Following the initial encounter with the forces of New World, the X-Men will attempt to gain the respect of mankind and the God-given rights they have been denied. The Banshee returns to London to fight for mutant rights there while Alex and Lorna carry their struggle to Washington D.C. They will be opposed there by THE SPYMASTER in his identity as SENATOR ROBERT PASSEN, who doesn’t want another group of government-approved crime fighters.

Some future story lines would include:

The X-Men attempt to learn if Hank McCoy has indeed turned into a menace, but, when they find out he is not, will respect his wishes to determine his own destiny.

The Mimic is troubled by a personal identity crisis when he starts to feel he is not his own man, merely a caricature of other man and quits the X-Men until...

...Senator Passen sees the connection between th Beast of the X-Men and the new Beast and tries to destroy the credibility of a growing acceptance of mutant rights.

MAGNETO attacks the Earth with a new band of mutant marauders, each possessing some elemental power. They are HELLFIRE (previously seen as SUNFIRE), GIBRALTER, WINDSONG and HYDRON. They launch attacks in five different locations, forcing our merry mutants to divide their forces to face the attacks. This would allow for a possible guest shot by the Beast.
THE TOAD, having received a pardon through THE AVENGERS and now performing in a circus, is accused of murdering the circus owner and stealing the payroll. There is an eyewitness account of a man hopping away from the scene of the crime. The X-Men have to prove the Toad is innocent or their cause will be damaged. And who is the real killer? Daredevil’s old foe, THE LEAP FROG.

ROGER VANE (who was last seen in Iron Man #9) is the new leader of the Maggia. He decides to settle that group’s long unsettled debt with the X-Men. After learning WHITNEY FROST was part of the crime syndicate, Vane joined the Maggia and worked his way to the top via treachery and his political/social connections. MADAM MASQUE would likely make an appearance in this story.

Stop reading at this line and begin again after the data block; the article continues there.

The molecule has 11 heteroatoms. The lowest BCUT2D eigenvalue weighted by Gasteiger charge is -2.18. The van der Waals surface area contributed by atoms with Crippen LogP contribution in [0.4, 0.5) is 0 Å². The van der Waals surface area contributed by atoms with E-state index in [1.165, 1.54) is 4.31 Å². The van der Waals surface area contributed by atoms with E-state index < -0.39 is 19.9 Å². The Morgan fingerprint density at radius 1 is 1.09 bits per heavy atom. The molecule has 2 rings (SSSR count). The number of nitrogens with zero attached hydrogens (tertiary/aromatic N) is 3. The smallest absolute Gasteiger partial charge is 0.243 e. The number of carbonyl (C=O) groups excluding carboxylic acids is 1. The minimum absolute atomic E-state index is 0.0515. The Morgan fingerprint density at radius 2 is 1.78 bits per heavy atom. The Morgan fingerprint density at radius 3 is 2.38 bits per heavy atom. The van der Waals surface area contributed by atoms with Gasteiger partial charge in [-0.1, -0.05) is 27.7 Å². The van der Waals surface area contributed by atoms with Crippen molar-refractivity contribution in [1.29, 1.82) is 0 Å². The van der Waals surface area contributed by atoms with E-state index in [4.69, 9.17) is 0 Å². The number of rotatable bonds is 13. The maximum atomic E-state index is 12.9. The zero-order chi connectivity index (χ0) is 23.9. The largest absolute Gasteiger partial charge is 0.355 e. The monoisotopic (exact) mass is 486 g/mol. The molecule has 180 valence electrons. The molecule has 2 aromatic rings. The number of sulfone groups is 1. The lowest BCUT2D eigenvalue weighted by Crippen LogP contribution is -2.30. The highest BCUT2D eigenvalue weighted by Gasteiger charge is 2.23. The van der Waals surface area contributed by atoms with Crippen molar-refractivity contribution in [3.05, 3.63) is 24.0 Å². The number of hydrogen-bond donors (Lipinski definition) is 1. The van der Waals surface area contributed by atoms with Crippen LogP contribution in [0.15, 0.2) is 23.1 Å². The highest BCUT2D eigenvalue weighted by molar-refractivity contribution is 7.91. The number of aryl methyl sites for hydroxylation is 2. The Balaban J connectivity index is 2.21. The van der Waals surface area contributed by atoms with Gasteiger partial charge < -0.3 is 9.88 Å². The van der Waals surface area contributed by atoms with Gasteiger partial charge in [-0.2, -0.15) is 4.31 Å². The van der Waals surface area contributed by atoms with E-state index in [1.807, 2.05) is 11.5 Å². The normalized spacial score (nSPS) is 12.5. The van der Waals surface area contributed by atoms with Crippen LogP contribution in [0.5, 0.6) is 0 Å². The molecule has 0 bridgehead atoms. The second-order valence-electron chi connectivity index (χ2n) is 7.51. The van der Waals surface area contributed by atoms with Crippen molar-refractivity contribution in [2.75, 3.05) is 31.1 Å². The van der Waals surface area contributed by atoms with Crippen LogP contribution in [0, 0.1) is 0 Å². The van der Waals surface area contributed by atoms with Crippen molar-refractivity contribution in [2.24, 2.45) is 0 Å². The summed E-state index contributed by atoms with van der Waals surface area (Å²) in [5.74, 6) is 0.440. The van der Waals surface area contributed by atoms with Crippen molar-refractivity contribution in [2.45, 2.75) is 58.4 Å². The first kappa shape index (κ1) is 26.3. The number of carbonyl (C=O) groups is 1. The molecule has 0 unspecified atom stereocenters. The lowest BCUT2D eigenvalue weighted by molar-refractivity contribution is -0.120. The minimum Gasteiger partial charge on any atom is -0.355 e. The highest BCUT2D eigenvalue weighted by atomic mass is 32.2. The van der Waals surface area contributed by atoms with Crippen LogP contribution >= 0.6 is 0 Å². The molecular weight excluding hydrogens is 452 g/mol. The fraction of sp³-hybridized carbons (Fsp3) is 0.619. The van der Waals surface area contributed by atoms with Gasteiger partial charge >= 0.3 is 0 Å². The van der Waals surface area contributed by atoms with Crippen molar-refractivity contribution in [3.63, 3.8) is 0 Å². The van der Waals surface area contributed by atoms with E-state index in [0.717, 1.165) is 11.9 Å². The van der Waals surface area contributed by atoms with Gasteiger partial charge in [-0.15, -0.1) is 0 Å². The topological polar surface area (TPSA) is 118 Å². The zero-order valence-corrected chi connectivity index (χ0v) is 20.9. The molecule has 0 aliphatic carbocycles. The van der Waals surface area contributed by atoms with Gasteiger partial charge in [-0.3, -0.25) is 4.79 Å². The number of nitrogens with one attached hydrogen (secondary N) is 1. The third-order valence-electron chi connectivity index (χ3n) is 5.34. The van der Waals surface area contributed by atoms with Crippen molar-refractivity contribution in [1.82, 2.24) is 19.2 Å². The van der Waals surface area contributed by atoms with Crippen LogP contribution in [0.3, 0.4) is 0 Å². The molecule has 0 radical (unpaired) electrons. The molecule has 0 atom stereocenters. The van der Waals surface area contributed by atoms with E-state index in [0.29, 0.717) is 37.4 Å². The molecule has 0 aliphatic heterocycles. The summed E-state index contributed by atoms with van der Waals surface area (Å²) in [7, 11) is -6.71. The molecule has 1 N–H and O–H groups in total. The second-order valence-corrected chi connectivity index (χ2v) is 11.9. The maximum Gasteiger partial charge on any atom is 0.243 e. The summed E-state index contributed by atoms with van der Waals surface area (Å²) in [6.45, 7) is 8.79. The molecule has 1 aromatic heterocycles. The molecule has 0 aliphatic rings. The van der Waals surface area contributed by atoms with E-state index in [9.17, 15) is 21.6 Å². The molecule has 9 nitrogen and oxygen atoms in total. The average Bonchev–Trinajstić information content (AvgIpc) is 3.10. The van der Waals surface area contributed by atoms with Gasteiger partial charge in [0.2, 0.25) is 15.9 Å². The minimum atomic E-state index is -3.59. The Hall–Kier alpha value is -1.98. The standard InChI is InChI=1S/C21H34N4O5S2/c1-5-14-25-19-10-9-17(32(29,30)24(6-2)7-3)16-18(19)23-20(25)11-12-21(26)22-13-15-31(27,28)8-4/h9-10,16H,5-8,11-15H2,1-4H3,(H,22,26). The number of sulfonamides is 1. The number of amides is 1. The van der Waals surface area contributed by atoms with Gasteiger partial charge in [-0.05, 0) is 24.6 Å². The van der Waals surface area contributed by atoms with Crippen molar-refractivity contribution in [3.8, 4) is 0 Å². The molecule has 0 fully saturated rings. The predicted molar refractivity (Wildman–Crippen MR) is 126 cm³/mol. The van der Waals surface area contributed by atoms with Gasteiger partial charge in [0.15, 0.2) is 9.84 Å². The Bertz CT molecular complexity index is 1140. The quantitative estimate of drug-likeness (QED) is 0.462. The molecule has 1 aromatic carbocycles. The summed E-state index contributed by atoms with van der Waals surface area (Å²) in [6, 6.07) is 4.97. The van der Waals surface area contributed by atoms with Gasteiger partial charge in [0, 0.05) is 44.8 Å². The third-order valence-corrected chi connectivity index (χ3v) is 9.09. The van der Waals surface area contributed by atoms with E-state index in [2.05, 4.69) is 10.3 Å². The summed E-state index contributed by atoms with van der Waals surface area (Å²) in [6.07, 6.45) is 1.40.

The New World organization will appear from time to time to reveal new little clues to their mysterious origin. The full story would wait until we build sufficient suspense.

If I had to guess, I would guess I wrote the above pitch quickly, making it up as I went. I wanted the X-Men to travel all over the world, not unlike the international status that was part of the new X-Men team that would come along a few years later. The X-Men did become globetrotters/universe-trotters) during Chris Claremont’s many years on the title.

I didn’t have an actual origin for The New World organization or I would have included it in this pitch. Like writers such as Len Wein and others, I would throw something into a story and then figure it out later.

Astute Marvel Universe scholars will recognized that I re-purposed Magneto’s elemental allies in The Living Mummy series I wrote back in the day. My love of obscure characters (and my desire to bring them back into the Marvel Universe) is also evident in some of the characters mentioned above.

It’s not likely I will be writing X-Men comic books any time soon. However, you never know when one of my old ideas (or some version of them) will turn up in one of my new stories.

That’s all for today. Come back tomorrow for a few words on comics legend Steve Ditko, followed on Monday by the first part of my “Coast to Coast with Marvel” travel report.

© 2018 Tony Isabella

Friday, July 6, 2018


My planned “Coast to Coast with Marvel Comics” trip report is being pushed back a few days for reasons including a tight deadline on a short comic-book story, a plumbing problem at Casa Isabella, and a pothole-caused fall in a McDonald’s parking lot that left me with a twisted ankle, a bloody knee and various other cuts and bruises. Life throws stuff at you sometimes.

On the plus side, I came across folders containing pitches I made to Marvel Comics in the very early 1970s. These were written before I moved to New York to work for Marvel in 1972. Tomorrow, I’ll be sharing my pitch for the X-Men. Today, you get a pitch inspired by my teen crush on TV’s Emma Peel, peerlessly played by the wonderful Dinah Rigg in The Avengers. Let’s have a go at it...


This title follows the life of an American journalist in London as he battles the British edition of THE MAGGIA and other evil sorts with a beautiful ex-intelligence agent. TONY RAMOND has written a crushing expose of the British Maggia. MR. SALVADORE, the head man of this outfit, intends to stop publication of this book by killing Tony. However, the expose is a fraud through which the British police hope to draw Salvadore into making the error that will put him behind bars. Pursued by the Maggia and wounded by same, Tony takes refuge in the house of MRS. EMMA BRIGGS, retired intelligence agent and widow of another intelligence agent. Still a relatively young woman, Emma throws her lot in with Tony. Both have reasons to hate the Maggia. Her husband was killed by them and his girl died when a stray bullet from a Maggia bank job hit her. Tony will get his revenge in the first story. Emma’s will come at a much later issue in the series.